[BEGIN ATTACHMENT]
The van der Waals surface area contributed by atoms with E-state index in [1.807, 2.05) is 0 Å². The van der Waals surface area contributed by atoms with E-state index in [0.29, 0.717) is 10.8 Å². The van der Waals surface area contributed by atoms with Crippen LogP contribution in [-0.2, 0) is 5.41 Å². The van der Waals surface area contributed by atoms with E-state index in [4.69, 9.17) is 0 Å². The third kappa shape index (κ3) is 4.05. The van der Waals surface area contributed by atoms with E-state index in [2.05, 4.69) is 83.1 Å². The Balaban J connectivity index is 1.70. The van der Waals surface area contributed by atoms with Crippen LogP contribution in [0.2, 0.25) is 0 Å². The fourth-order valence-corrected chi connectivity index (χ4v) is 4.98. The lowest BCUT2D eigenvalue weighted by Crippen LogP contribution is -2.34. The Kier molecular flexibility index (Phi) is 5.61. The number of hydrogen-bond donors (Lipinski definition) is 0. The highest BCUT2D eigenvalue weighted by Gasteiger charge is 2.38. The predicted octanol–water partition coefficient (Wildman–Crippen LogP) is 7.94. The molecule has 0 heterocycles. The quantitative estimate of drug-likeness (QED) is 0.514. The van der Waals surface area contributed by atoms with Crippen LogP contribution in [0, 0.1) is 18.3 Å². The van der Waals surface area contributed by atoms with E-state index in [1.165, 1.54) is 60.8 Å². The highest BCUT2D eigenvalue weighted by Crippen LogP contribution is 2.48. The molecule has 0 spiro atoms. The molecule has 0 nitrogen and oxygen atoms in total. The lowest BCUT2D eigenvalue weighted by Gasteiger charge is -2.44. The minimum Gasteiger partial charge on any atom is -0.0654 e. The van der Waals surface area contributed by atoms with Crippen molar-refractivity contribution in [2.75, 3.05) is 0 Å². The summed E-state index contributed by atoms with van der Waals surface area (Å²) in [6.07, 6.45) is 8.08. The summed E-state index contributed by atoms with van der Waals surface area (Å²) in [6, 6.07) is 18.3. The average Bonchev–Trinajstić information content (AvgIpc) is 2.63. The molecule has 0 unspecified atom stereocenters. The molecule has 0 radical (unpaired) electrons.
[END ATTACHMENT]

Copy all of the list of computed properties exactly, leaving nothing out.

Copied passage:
The van der Waals surface area contributed by atoms with E-state index in [1.807, 2.05) is 0 Å². The van der Waals surface area contributed by atoms with E-state index in [0.29, 0.717) is 10.8 Å². The van der Waals surface area contributed by atoms with Crippen LogP contribution in [-0.2, 0) is 5.41 Å². The van der Waals surface area contributed by atoms with E-state index in [4.69, 9.17) is 0 Å². The third kappa shape index (κ3) is 4.05. The van der Waals surface area contributed by atoms with E-state index in [2.05, 4.69) is 83.1 Å². The Balaban J connectivity index is 1.70. The van der Waals surface area contributed by atoms with Crippen LogP contribution in [0.2, 0.25) is 0 Å². The fourth-order valence-corrected chi connectivity index (χ4v) is 4.98. The lowest BCUT2D eigenvalue weighted by Crippen LogP contribution is -2.34. The Kier molecular flexibility index (Phi) is 5.61. The number of hydrogen-bond donors (Lipinski definition) is 0. The highest BCUT2D eigenvalue weighted by Gasteiger charge is 2.38. The predicted octanol–water partition coefficient (Wildman–Crippen LogP) is 7.94. The molecule has 0 heterocycles. The quantitative estimate of drug-likeness (QED) is 0.514. The van der Waals surface area contributed by atoms with Crippen LogP contribution in [0, 0.1) is 18.3 Å². The van der Waals surface area contributed by atoms with E-state index in [1.165, 1.54) is 60.8 Å². The highest BCUT2D eigenvalue weighted by Crippen LogP contribution is 2.48. The molecule has 0 spiro atoms. The molecule has 0 nitrogen and oxygen atoms in total. The lowest BCUT2D eigenvalue weighted by Gasteiger charge is -2.44. The minimum Gasteiger partial charge on any atom is -0.0654 e. The van der Waals surface area contributed by atoms with Crippen molar-refractivity contribution in [2.75, 3.05) is 0 Å². The summed E-state index contributed by atoms with van der Waals surface area (Å²) in [6.07, 6.45) is 8.08. The summed E-state index contributed by atoms with van der Waals surface area (Å²) in [6, 6.07) is 18.3. The average Bonchev–Trinajstić information content (AvgIpc) is 2.63. The molecule has 0 unspecified atom stereocenters. The molecule has 0 radical (unpaired) electrons.